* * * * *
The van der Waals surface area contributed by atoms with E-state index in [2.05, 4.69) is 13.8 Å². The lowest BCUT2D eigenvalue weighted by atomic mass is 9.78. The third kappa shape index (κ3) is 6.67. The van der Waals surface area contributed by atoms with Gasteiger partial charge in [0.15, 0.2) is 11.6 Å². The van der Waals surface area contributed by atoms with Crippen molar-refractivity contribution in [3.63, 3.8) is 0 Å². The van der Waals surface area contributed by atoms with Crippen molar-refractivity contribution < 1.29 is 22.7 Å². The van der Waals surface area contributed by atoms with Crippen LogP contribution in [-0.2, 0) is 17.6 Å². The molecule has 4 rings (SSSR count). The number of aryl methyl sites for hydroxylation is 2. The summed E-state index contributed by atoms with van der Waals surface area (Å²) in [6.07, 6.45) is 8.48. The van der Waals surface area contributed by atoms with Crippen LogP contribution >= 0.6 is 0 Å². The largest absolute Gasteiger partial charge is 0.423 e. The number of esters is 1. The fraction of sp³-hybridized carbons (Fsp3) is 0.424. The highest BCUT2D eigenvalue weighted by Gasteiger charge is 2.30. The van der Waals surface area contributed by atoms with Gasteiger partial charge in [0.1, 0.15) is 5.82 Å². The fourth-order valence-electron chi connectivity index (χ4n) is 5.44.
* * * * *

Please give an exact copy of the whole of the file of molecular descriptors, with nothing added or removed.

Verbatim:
The van der Waals surface area contributed by atoms with E-state index in [2.05, 4.69) is 13.8 Å². The lowest BCUT2D eigenvalue weighted by atomic mass is 9.78. The third kappa shape index (κ3) is 6.67. The van der Waals surface area contributed by atoms with Gasteiger partial charge in [0.15, 0.2) is 11.6 Å². The van der Waals surface area contributed by atoms with Crippen molar-refractivity contribution in [3.63, 3.8) is 0 Å². The van der Waals surface area contributed by atoms with Crippen molar-refractivity contribution < 1.29 is 22.7 Å². The van der Waals surface area contributed by atoms with Crippen LogP contribution in [-0.2, 0) is 17.6 Å². The molecule has 4 rings (SSSR count). The number of aryl methyl sites for hydroxylation is 2. The summed E-state index contributed by atoms with van der Waals surface area (Å²) in [6.07, 6.45) is 8.48. The van der Waals surface area contributed by atoms with Crippen LogP contribution >= 0.6 is 0 Å². The largest absolute Gasteiger partial charge is 0.423 e. The number of esters is 1. The fraction of sp³-hybridized carbons (Fsp3) is 0.424. The highest BCUT2D eigenvalue weighted by Gasteiger charge is 2.30. The van der Waals surface area contributed by atoms with Gasteiger partial charge in [0.1, 0.15) is 5.82 Å². The fourth-order valence-electron chi connectivity index (χ4n) is 5.44.